Home / Opinion / Columns /  Long covid studies may teach us how to take on Alzheimer’s

Science has just begun to uncover an unnerving fact about viruses: Some might affect our brains over the long haul. It came as a shock that Sars-CoV-2 can lead to lingering neurological problems, a post-viral syndrome we call long covid. But the phenomenon might not be unique to this virus. Scientists spotted links between common viruses such as influenza and brain diseases like multiple sclerosis, Parkinson’s, Alzheimer’s and amyotrophic lateral sclerosis (ALS). The hope is that identifying a viral link might help work out what causes these mysterious ailments and develop new treatments.

A new study, published last week and summarized in Science, used a trove of medical records to find thousands of people with neurodegenerative diseases and tease out correlations with 22 different kinds of infections. The biggest viral-risk factor for dementia was encephalitis, which is an infection of the brain often caused by a mosquito or tick-borne disease. Other viruses tied to dementia included influenza, herpes zoster (shingles) and HPV.

Earlier studies had looked for specific viral links to Alzheimer’s and found correlations with herpes and some forms of HPV. And a study last year showed that Epstein-Barr virus was necessary for developing multiple sclerosis (MS). But scientists still haven’t figured out exactly what role the viruses play: whether they’re a direct trigger or have some peripheral role. Almost everyone on the planet carries Epstein-Barr virus, which causes mononucleosis, but only a tiny fraction ends up getting MS.

To better understand how viruses might affect the brain, I stopped by the National Institutes of Health to visit Avindra Nath, a neurologist specializing in viruses. In 2014, he was the first neurologist to travel to Liberia to treat Ebola patients, and he said a fraction of those who recover suffer neurological symptoms similar to long covid, especially chronic fatigue. He told me that what interests him are viruses that are embedded in our genetic codes, called endogenous retroviruses. They may have snuck in through a sexually transmitted virus that works itself into an embryo. These viruses are a source of genetic variation and can add novel DNA to our genomes. Like mutations, these occasionally incur an advantage and spread through the population. About 8% of our genome is made of these embedded viruses.

Nath’s interest in these started when he was treating a patient who had both HIV and ALS, and after taking antiretroviral drugs, the ALS disappeared. A series of human and animal studies convinced Nath that ALS might sometimes be triggered by an embedded virus called Herv-K. Normally Herv-K is active during foetal development, so it may have spread through the human population because it does something useful in-utero. But after we’re born, it normally shuts off. Sometimes, he told me, these ‘off switches’ fail, and one of these embedded viruses can become reactivated. That failure might be part of the cause of ALS. After animal studies, he started preliminary human trials of the effects of antiviral drugs on ALS patients and plans a placebo-controlled clinical trial for drugs that he’s shown can suppress Herv-K.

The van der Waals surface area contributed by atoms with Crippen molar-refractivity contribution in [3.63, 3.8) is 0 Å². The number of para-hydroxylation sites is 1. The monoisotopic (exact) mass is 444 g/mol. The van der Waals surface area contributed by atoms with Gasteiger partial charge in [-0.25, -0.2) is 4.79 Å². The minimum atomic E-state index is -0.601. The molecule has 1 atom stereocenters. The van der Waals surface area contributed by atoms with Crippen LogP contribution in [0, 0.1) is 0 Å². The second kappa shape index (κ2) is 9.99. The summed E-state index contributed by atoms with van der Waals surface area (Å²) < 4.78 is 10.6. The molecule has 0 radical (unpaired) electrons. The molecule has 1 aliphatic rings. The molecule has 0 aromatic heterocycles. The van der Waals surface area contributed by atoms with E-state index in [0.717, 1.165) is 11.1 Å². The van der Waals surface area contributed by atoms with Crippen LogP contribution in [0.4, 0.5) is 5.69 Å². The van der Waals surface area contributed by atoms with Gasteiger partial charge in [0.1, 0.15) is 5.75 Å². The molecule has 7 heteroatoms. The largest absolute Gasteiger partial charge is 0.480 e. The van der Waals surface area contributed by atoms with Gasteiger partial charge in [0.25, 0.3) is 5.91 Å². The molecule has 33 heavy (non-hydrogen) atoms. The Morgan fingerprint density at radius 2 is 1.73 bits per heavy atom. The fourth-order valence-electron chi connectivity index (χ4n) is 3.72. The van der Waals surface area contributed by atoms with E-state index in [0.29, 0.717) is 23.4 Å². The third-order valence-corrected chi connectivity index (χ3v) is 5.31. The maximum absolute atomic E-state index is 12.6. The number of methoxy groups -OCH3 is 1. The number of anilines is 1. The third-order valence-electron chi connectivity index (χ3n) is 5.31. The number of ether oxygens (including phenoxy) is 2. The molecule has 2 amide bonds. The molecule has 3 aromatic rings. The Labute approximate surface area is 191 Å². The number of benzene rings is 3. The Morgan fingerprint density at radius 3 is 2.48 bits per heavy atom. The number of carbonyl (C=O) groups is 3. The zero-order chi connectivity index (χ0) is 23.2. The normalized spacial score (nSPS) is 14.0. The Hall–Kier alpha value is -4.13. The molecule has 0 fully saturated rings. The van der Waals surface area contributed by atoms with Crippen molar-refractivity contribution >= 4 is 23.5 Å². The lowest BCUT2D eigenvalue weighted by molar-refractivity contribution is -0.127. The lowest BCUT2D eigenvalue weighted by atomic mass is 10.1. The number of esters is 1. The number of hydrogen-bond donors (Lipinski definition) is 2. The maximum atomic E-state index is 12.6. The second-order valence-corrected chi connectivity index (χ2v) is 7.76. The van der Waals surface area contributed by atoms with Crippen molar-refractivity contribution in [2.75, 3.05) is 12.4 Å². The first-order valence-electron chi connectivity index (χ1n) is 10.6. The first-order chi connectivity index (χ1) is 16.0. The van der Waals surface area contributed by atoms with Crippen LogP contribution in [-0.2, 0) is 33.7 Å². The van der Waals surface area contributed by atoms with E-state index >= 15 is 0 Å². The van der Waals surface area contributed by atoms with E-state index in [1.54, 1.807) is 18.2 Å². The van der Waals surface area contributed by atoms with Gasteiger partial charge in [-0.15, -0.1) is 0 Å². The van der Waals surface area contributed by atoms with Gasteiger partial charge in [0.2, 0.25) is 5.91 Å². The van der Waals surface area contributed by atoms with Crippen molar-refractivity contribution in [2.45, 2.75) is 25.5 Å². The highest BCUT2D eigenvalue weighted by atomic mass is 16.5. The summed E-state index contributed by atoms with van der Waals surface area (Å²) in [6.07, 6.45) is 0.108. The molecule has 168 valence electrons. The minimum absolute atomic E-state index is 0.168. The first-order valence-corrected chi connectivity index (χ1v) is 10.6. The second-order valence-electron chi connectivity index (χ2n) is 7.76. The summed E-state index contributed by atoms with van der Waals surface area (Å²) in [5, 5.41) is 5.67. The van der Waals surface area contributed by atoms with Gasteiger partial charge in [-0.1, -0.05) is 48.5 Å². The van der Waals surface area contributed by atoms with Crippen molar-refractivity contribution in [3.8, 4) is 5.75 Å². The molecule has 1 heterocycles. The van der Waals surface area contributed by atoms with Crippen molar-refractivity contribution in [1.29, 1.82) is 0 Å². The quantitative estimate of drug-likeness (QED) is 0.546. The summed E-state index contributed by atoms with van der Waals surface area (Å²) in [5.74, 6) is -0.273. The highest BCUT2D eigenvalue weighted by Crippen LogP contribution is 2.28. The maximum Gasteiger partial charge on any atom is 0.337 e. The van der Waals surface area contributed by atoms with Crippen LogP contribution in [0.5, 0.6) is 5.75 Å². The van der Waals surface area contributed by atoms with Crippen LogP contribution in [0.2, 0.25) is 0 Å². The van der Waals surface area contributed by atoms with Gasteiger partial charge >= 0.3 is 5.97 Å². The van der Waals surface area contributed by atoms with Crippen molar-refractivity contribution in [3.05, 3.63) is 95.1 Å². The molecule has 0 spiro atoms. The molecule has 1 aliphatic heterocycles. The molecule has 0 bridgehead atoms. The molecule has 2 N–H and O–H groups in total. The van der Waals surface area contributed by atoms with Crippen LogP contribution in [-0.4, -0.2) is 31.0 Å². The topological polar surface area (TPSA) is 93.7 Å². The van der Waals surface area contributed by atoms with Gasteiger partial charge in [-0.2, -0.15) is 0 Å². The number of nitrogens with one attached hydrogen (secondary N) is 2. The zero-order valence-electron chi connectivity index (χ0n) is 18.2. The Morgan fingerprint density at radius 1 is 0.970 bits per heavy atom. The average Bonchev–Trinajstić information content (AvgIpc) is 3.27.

Nath said viruses are more likely to trigger brain diseases indirectly: not by getting directly into neurons, but by prompting inflammation. It’s the immune system’s response that causes the problem.

Nath is currently studying neurological problems following covid—which he estimates affected about 10% of people infected before vaccines were available and a much smaller fraction today. At first, he said he was very sceptical of claims that the virus hides in the brain, but more recent studies have made him take it seriously, especially autopsy studies done by Dan Chertow at the NIH. It might be that those residual traces of the virus are causing persistent inflammation. It’s possible that this has always been happening to some fraction of people who pick up common viruses. It’s just that it did not get much attention before covid, as virology and neurology were seen as different fields.

If viruses do indeed play a role in some of our most feared diseases, that could point to a whole new approach to treatment and prevention. In the future, everyone might get vaccinated against Epstein-Barr virus as a protection against MS. And it may turn out that you can reduce your odds of getting Alzheimer’s disease by getting that shingles shot and a flu shot every year. If HPV adds to the risk, vaccination efforts for the virus can be redoubled.

Scientists could even eventually develop a universal, variant-proof covid vaccine that would finally prevent the risk of long covid.

Someday, people may look back at all the expensive drugs we tested for dementia and other brain diseases and wonder how we overlooked the benefits of cheap vaccines for so long. 

Faye Flam is a Bloomberg Opinion columnist covering science.

Catch all the Business News, Market News, Breaking News Events and Latest News Updates on Live Mint. Download The Mint News App to get Daily Market Updates.
More Less
Recommended For You
Get alerts on WhatsApp
Set Preferences My ReadsWatchlistFeedbackRedeem a Gift CardLogout